Equus: Madness, sex and death merge violently on the JCCC stage
JCCC, Department of Theatre
The first thing I noticed as I pulled into the Johnson County Community College campus Saturday night to view their production of "Equus", was that the parking lot was surprisingly full. Granted, Peter Shaffer's play has been a favorite on the professional and amateur stages for going on forty years now, but even so, there seemed to be an awful lot of people. The second thing I noticed was that there was, for some reason, rather more in the way of Polynesian dresses, leis, etc, than one would generally associate with a taut psychological drama. It turned out that there was in fact a Hawaiian musical group preforming in the main hall that night, and that the object of my interest was actually being performed in a small side theatre.
The Bodker Black Box Theatre is aptly named. It is a small, intimate space, black and stark in a compact theatre-in-the-round. Three walls are lined with seats for the audience, the fourth being the entrance and exit point, with two rows of seats for additional cast. In the middle, there is a rotating square stage with corner benches and barriers that could be folded up as needed. In short, the place looks as if it was purpose-built for a production of "The Crucible" and then, having made the thing, they decided to see how many other plays they could squeeze into it. "Equus", not being a play that particularly relies upon elaborate scenery or staging, generally fits well into this space, but not without some complications.
The story follows Dr Martin Dysart (Bill Pelletier), a psychiatrist in a hospital for disturbed youth in England in the mid 1970s. Court magistrate and old friend Hesther Salomon (Kendra Verhage) brings him a troubled young man, Alan Strang (Erik Meixelsperger), convicted of blinding six horses with a hoof pick. Dr Dysart goes to work trying to analyze the boy, endeavoring to work out the series of events that led up to this act. In doing so, he encounters a childhood filled with religious and sexual conflict, warring parents, madness and devotion. As the climax approaches and the horrible truth comes out, the psychiatrist finds himself questioning his ability to help the boy, and whether doing so is even desirable.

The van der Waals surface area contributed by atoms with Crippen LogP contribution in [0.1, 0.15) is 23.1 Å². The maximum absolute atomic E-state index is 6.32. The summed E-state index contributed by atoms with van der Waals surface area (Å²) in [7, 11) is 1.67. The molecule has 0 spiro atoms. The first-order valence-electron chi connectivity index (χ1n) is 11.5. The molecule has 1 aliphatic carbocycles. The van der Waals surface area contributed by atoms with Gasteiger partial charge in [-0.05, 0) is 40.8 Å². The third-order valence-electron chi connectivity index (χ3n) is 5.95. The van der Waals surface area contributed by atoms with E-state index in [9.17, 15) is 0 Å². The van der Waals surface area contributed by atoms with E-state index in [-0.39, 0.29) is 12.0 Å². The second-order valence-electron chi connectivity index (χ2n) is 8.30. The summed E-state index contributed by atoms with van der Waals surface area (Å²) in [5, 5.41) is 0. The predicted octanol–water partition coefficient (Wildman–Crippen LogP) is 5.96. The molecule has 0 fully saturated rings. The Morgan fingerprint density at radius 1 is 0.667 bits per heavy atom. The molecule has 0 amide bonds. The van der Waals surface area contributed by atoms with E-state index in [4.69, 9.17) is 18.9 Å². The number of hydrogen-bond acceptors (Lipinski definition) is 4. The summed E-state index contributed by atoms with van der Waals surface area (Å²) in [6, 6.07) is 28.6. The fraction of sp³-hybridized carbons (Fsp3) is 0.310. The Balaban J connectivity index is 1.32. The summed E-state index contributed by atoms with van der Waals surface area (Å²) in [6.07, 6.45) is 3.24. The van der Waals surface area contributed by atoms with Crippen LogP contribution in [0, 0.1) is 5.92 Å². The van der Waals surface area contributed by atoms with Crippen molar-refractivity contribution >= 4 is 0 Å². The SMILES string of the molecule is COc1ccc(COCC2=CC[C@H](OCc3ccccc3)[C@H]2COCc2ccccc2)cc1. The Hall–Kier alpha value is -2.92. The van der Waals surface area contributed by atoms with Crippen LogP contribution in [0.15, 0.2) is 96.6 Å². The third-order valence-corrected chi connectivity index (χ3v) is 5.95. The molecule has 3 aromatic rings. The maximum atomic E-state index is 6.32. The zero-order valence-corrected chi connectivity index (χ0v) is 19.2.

Generally, the performances are quite competent. Pelletier brought a fine maturity to the role of the healer whose own midlife wounds go unhealed. Meixelsperger conveys just the right tone of anger and vulnerability, and the chemistry between the two hits all the right levels of intensity and bathos. Other standouts are Ruby Renee Purtee as Strang's devout mother, and Sommer Brecheisen as Jill, the girl who works at the stables with him. Generally speaking, the cast did a good job, though admittedly a couple of players never did seem quite able to come to grips with the British accent. They were ably helped along with Marybeth Sorrell's costume designs, and the lighting and sound were used to good effect (the theatre was well insulated against the neighboring performance, so no Hawaiian music for us. Almost a pity; it would have added an interestingly surreal touch to the proceedings).
Traditionally, the staging of "Equus" is minimal, with basic sets and horses portrayed by mute players in wire-frame masks, and this production adheres rigidly to tradition. There are very few risks taken here; indeed, when the climactic scene takes place, the nudity is tempered somewhat--forgivable, given that this is a school production. The only real complaint one can make is that, during the aforementioned climax, the stage direction saw fit to put up the barriers around the stage and stand the horses at each of the openings facing the audience. This in itself was not too bad, but given that most of the subsequent action takes place on the floor, this caused two principal characters to essentially disappear from view for the duration of the scene. In fairness, this may have been due to the almost-nudity, but it does mean that for one of the most tense and emotional moments in the play, we don't have so much as a glimpse of the boy Strang's face. Perhaps this is a clever, winking callback to an earlier scene in which he and Jill go to see a skin flick but are prevented from seeing the payoff, but mostly it just irritates and pulls one out of the action.
Take it all in all, "Equus" is a fascinating glimpse into psychology, sex, devotion and madness, and the places in the human mind where they all come together. The JCCC performers have for the most part done well by the material, with only a few performances and staging decisions jolting the viewer out of their suspension of disbelief. In the end, while one leaves the theatre not entirely satisfied, one nevertheless must acknowledge that there is certainly some excellent talent coming up through the Music and Theatre department, and hope that their talents will continue to flourish and grow.
And if they can work in the odd ukulele and pedal steel guitar, then so much the better.